The idea of creating an All India Judicial Services (AIJS) was first introduced by the 14th Report of the Law Commission in 1958. These recommendations have been reiterated by several stakeholders over the years and the Constitution was even amended during the Emergency to clear the decks for the creation of the AIJS. More recently, the Union Law Minister has repeatedly signalled his intention to go ahead with the creation of the AIJS in order to ensure more efficient recruitment as well as guaranteeing greater representation for marginalised communities through a system of reservations. Given the continuing interest in the creation of the AIJS, we at Vidhi have prepared a primer on the AIJS examining the history behind the proposal as well as highlighting the significant challenges in going ahead with the creation of an AIJS especially the issues of federalism, judicial vacancies, existing reservations policies, local language and customs within states. The report traces the trajectory of this discussion from 1954 till date, and how the ideas and justifications for its creation arguably emanate from outdated or incomplete information. It further argues that crucial facets regarding the establishment of an AIJS, governance structure, which cadre of judicial officers will it be applicable for, etc,. remain unaddressed in the existing discourse.
Prashant Reddy T. is a Senior Resident Fellow with the Judicial Reforms team. His areas of interest include judicial reforms, intellectual property law and drug regulation. He has a B.A.LLB (Hons.) degree from the National Law School of India University and a LLM degree from Stanford Law School. Prashant was awarded the Tata Scholarship by the J.N. Tata Endowment for pursuing his LLM. He is the co-author of ‘Create, Copy, Disrupt: India’s Intellectual Property Dilemmas’ which was published by Oxford University Press. He has been published in peer reviewed academic journals in India and abroad, as well as in newspapers, national magazines and digital platforms such as the Hindu, Indian Express, Business Standard, Economic Times, Caravan, Open, Scroll, Wire, Hoot, Bloomberg Quint and Live Law. He previously blogged for SpicyIP which is India’s leading blog on intellectual property law. Link to full bio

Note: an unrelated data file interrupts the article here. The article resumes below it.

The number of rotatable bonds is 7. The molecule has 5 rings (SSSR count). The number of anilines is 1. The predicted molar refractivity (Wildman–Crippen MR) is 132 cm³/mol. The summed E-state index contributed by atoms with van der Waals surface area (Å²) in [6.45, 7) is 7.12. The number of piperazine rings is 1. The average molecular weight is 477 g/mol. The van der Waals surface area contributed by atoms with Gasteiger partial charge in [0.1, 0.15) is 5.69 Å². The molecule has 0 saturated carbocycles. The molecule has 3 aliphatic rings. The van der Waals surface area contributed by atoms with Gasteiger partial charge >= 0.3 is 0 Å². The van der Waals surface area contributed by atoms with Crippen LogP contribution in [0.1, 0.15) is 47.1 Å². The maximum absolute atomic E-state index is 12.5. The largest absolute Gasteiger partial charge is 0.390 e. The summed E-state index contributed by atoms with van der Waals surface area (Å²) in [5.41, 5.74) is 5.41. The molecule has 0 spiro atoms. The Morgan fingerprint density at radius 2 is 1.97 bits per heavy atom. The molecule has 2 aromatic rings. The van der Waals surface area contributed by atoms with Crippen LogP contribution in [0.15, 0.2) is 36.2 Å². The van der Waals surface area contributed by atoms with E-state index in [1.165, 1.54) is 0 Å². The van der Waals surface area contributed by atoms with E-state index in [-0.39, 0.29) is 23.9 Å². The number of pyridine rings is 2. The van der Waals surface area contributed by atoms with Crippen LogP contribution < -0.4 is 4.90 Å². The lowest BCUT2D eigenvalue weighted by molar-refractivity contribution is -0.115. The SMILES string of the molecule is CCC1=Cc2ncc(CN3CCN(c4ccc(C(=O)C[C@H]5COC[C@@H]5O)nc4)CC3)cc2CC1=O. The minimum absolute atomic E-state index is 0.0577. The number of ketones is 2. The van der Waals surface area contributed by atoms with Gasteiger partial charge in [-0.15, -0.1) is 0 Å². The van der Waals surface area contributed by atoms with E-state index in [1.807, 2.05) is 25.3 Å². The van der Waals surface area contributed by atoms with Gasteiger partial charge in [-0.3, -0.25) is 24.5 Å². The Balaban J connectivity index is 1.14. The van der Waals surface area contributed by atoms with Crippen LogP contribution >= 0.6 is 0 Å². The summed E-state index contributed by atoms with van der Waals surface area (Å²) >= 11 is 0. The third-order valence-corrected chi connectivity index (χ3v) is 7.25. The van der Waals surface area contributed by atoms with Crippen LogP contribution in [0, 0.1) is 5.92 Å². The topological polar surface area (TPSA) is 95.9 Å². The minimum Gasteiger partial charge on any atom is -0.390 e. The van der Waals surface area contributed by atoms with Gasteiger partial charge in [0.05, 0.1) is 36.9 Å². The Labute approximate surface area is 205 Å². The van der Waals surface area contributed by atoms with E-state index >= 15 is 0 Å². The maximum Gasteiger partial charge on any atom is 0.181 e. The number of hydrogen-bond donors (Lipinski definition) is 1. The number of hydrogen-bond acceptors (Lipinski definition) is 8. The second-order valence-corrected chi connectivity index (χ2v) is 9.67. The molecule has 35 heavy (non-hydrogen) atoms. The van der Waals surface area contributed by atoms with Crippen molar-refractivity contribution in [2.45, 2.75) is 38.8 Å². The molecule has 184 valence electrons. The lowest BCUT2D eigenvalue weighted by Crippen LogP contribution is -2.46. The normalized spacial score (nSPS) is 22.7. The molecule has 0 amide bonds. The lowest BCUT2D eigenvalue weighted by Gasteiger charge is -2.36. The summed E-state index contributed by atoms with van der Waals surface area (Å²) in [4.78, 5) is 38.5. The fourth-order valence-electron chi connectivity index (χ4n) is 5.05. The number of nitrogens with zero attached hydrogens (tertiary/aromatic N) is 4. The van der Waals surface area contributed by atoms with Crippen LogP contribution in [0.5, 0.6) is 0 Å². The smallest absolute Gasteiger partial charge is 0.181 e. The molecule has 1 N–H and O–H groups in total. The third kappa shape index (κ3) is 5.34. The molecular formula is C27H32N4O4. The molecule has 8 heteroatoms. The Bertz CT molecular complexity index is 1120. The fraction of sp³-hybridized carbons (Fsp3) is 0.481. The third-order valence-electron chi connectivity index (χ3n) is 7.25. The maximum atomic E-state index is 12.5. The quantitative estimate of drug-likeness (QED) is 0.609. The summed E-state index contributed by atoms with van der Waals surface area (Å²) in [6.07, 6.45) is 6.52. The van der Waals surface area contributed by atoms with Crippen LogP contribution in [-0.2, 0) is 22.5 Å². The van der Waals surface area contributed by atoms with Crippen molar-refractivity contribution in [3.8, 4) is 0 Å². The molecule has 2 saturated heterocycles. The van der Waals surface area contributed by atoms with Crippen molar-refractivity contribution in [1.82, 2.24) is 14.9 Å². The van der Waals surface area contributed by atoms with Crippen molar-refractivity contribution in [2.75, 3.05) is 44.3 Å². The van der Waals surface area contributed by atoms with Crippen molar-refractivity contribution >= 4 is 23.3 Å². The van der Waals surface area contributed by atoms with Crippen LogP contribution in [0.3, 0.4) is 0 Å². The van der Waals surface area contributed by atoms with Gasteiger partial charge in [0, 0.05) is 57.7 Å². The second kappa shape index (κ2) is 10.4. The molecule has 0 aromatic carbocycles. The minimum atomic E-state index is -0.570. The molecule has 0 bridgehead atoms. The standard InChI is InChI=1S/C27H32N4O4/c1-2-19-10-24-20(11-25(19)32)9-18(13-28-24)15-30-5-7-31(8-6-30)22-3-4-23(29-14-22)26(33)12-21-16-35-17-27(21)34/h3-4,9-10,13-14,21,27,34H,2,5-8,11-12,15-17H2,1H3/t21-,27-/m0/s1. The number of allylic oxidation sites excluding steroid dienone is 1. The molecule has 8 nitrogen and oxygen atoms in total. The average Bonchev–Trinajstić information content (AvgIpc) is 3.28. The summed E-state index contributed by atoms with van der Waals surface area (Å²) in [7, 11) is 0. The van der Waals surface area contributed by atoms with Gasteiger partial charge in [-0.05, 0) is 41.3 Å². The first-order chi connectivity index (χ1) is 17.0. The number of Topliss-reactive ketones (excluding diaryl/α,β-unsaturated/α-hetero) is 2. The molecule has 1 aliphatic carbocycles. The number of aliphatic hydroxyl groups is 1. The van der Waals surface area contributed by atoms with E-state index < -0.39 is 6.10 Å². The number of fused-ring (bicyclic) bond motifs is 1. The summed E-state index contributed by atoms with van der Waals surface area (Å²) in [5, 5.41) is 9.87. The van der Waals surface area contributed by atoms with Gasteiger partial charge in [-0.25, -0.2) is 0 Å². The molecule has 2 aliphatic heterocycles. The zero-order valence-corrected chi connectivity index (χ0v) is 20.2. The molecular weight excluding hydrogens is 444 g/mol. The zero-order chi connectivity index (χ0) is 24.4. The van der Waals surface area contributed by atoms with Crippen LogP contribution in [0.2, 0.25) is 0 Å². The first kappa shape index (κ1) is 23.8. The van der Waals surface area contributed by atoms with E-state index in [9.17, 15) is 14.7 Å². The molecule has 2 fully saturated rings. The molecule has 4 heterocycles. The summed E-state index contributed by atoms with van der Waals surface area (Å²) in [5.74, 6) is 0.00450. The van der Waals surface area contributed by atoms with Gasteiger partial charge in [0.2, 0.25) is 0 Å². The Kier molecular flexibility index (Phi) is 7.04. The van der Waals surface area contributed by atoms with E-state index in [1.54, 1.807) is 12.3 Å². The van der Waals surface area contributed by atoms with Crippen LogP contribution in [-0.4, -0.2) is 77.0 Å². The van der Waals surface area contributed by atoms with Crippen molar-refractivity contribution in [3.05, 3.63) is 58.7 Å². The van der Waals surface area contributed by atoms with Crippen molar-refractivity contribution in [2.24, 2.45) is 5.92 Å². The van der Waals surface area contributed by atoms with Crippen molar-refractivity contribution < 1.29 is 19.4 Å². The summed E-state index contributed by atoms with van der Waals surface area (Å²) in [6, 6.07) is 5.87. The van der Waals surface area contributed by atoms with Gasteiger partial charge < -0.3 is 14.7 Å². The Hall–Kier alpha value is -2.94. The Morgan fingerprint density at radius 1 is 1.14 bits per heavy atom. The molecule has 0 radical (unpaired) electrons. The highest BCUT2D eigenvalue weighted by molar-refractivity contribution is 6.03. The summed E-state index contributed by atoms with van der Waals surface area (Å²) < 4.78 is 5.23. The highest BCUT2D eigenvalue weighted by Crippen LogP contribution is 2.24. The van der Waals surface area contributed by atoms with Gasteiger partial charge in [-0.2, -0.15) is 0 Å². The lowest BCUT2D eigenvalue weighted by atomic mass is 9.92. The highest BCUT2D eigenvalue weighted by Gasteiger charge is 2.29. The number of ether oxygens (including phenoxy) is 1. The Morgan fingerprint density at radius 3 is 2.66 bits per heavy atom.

Ameen is a Senior Resident Fellow at Vidhi, and is leading advocacy for the JALDI mission, which is a collaboration between Vidhi and Tata Trust. His work at Vidhi deals with judicial reforms and access to justice issues in India. Ameen is interested in furthering evidence-based policy, following which he recently completed his master’s programme from the Institute of Education (University College London), focusing on the use of research evidence in policy processes, and was awarded an MSc. with an overall distinction. Before this, he completed his undergraduate legal studies from the W.B. National University of Juridical Sciences [B.A. LL.B. (Hons.)] in 2012. Prior to Vidhi, Ameen worked at J. Sagar Associates, in the firm’s regulatory and policy team. He has practised in the Supreme Court of India, the Delhi High Court, and numerous tribunals. Link to full bio
Reshma is a Research Fellow with the Judicial Reforms team. At Vidhi, her research has been on areas of judiciary that need systematic reform focusing on general issues relating to physical infrastructure of the lower judiciary, training of judges, working of central tribunals, and,specific issues of the Jammu and Kashmir High Court involving case pendency, disposal, court administration and management. Outside her core area of work, she is interested in data design, visualisation and information architecture. Reshma graduated with a B.A.LL.B (Hons.) degree from the National University of Advanced Legal Studies, Cochin in 2015. Prior to joining Vidhi, she worked at Wipro Technologies as an in-house counsel for the Legal and Compliance team. Link to full bio